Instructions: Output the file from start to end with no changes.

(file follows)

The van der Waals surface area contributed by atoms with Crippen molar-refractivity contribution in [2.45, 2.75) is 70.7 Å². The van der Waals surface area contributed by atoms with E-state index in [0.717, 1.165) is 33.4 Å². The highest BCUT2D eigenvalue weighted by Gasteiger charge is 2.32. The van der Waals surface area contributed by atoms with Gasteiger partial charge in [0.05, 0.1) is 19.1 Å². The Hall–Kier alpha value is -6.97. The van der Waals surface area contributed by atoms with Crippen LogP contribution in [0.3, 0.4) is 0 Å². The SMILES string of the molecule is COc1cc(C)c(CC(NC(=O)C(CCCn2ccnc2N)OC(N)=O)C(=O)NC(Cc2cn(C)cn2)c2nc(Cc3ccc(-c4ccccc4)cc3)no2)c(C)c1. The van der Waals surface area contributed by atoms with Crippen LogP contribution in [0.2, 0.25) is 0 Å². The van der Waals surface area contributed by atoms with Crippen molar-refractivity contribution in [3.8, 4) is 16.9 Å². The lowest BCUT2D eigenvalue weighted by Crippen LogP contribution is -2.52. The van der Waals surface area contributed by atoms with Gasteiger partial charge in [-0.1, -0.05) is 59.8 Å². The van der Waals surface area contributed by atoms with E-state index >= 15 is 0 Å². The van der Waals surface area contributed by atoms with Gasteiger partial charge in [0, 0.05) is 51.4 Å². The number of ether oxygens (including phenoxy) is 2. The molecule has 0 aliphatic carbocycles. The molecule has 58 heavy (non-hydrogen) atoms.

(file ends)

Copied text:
The van der Waals surface area contributed by atoms with Crippen molar-refractivity contribution in [2.45, 2.75) is 70.7 Å². The van der Waals surface area contributed by atoms with E-state index in [0.717, 1.165) is 33.4 Å². The highest BCUT2D eigenvalue weighted by Gasteiger charge is 2.32. The van der Waals surface area contributed by atoms with Gasteiger partial charge in [0.05, 0.1) is 19.1 Å². The Hall–Kier alpha value is -6.97. The van der Waals surface area contributed by atoms with Crippen LogP contribution in [0.3, 0.4) is 0 Å². The SMILES string of the molecule is COc1cc(C)c(CC(NC(=O)C(CCCn2ccnc2N)OC(N)=O)C(=O)NC(Cc2cn(C)cn2)c2nc(Cc3ccc(-c4ccccc4)cc3)no2)c(C)c1. The van der Waals surface area contributed by atoms with Crippen LogP contribution in [0.2, 0.25) is 0 Å². The van der Waals surface area contributed by atoms with Crippen molar-refractivity contribution in [3.8, 4) is 16.9 Å². The lowest BCUT2D eigenvalue weighted by Crippen LogP contribution is -2.52. The van der Waals surface area contributed by atoms with Gasteiger partial charge in [-0.1, -0.05) is 59.8 Å². The van der Waals surface area contributed by atoms with E-state index >= 15 is 0 Å². The van der Waals surface area contributed by atoms with Gasteiger partial charge in [0, 0.05) is 51.4 Å². The number of ether oxygens (including phenoxy) is 2. The molecule has 0 aliphatic carbocycles. The molecule has 58 heavy (non-hydrogen) atoms.